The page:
IWD Theme Confusion

Today is International Women’s Day.

International Women's Day logo on Adventures in Expat LandIt’s an officially recognized day (March 8th) trumpeting the economic, political and social achievements of women.

When I went to check to see what the actual theme is for 2012, little did I know what I was getting into.

Confusion abounds.

Here I was thinking that whoever the original group was that came up with the idea to celebrate a global day addressing the successes and challenges facing women would just announce the new annual theme and everybody would get on board.

Silly me. It seems that there are several big players on the world stage, and they each are clamoring for everyone’s attention. The United Nations asserts that the 2012 theme is ‘Empower Rural Women: End Hunger and Poverty’.

We’re just going to assume that they also care about starving poor women in cities and their outlying metropolitan areas, and move on.

The website for the group International Womens Day says that this is the year of ‘Connecting Girls, Inspiring Futures’ and provides a list of events and ways to participate in the commemoration of IWD.

Both themes are taken up by governments, industries, educational institutions, charities, women’s groups and the like.

It does beg the question: why can’t everyone just get on the same page?

It turns out that national groups in various countries may then choose to tailor the theme to meet their own particular situation on the ground. Regional and local organizations and large companies in the business sector are free to do the same.

That’s why a multinational company like IBM’s theme is ‘Success in the Globally Integrated Enterprise’, while the European Parliament’s is ‘Equal Pay for Work of Equal Value’. Another part of the UN is focusing on ‘Women and Men United to End Violence Against Women and Girls’. No word on whether this includes urban females, but I tend to think so.

The IWD website even asks groups to share their themes for this year. Take a look at the list of different themes and sub-themes, and you’ll start to get a creeping sense of bewilderment.

The good news is that International Women’s Day exists at all, that it is officially recognized by so many, and is used to highlight the important issues facing women around the globe.

When you shed light on the condition of one gender, by implication you’re assessing it compared to the other, so it isn’t that men are being ignored. And when you discuss women’s issues, it invariably leads to the state of the world’s children, families, communities.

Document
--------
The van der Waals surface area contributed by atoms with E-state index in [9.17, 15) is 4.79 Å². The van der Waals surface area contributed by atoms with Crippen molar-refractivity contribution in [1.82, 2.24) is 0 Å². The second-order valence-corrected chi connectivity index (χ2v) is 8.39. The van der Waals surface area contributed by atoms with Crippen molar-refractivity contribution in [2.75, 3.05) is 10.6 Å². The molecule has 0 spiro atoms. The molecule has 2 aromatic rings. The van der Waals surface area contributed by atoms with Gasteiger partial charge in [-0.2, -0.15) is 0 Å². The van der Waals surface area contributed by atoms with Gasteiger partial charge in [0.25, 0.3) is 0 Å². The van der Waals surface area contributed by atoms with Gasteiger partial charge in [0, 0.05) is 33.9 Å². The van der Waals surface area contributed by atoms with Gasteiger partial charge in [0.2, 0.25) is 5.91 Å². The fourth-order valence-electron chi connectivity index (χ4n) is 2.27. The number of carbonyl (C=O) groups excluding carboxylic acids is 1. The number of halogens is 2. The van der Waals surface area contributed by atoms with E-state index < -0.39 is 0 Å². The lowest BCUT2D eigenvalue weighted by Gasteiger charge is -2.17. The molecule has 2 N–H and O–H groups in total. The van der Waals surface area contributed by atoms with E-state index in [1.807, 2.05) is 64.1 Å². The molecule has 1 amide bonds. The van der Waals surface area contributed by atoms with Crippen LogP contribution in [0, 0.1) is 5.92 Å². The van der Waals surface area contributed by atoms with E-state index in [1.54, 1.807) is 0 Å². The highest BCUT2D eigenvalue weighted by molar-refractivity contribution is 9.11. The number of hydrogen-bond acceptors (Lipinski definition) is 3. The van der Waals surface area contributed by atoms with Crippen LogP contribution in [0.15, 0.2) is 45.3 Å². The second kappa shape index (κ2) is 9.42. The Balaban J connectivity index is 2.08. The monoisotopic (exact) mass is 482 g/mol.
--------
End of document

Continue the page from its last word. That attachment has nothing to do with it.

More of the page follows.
Besides, it’s not as if improvements to the lives of women don’t affect those around them (i.e., men and children). It’s the old ‘rising tide raises all boats’ argument, and it’s a pretty sound one at that.

Still, I can’t help but wonder what it would be like to see IWD follow somewhat along the lines of the Chinese calendar. Name a year and you know whether it’s the Year of the Dragon or Year of the Rat, as well as when the next Year of the Ox or Goat will occur.

I’m not suggesting that we have a twelve-year cycle of the same overarching themes for IWD.

Although on second thought, would that be so bad? It’s not as if we’re going to solve all of the hunger problems or every single education concern and then be able to say ‘done and dusted’ and move on to tackle the next item on the ever-growing list.

I suppose having a rotating set of high-level themes is probably too much to ask at this point. As humans, we like to feel that we’re savvy enough to take a lay of the land before we decide. We like to peruse our surroundings, observe the wild successes and continuing failures, note new developments and trends.

We want to sift the tea leaves, see which way the wind blows, and then announce THIS is clearly the year of X. Or Y. Z if you’re so inclined.

If something as amorphous as the world’s ‘fashion industry’ can decide that this is the year of thigh-, knee- or ankle-length skirts, body-skimming or flowing freely, in sturdy materials to reflect the serious nature of the global economy or filmly fabrics to capture our sense of whimsy during tough economic times, well you get the point.

If fashionistas are able to assert with authority that ‘persimmon is the new black’, then you’d think that the powers that be in the international development/gender arena could do the same.

I just think it might be nice to have everyone work together. One year, one theme.

Subthemes allowed, but in the same manner as we do in writing: following the main theme and a colon. Oh, and appearing to flow directly from the main theme because they are clearly related.

Employment: Creating New Jobs, Improving the Old

or Employment: Tackling Unemployment and Underemployment

Or perhaps Poverty: Addressing Income Imbalance

See? Is that so difficult?

Apparently so.

In the spirit of international cooperation, let’s just set aside this theme confusion.

Rather than get caught up in the political hierarchy of competing themes, we can take a deep breath, be thankful that these issues are being discussed and worked upon at all, and commit to doing one thing – today, this week, this month, this year  – that will help improve the human condition.

In whatever manner, in whichever area you wish. You decide. The needs are great. Just pick one and do something to help out.

There. Was that so hard?

Note: If you’re on Twitter, consider following International Womens Day @womensday. You can also participate in and/or follow the tweet stream with #womensday



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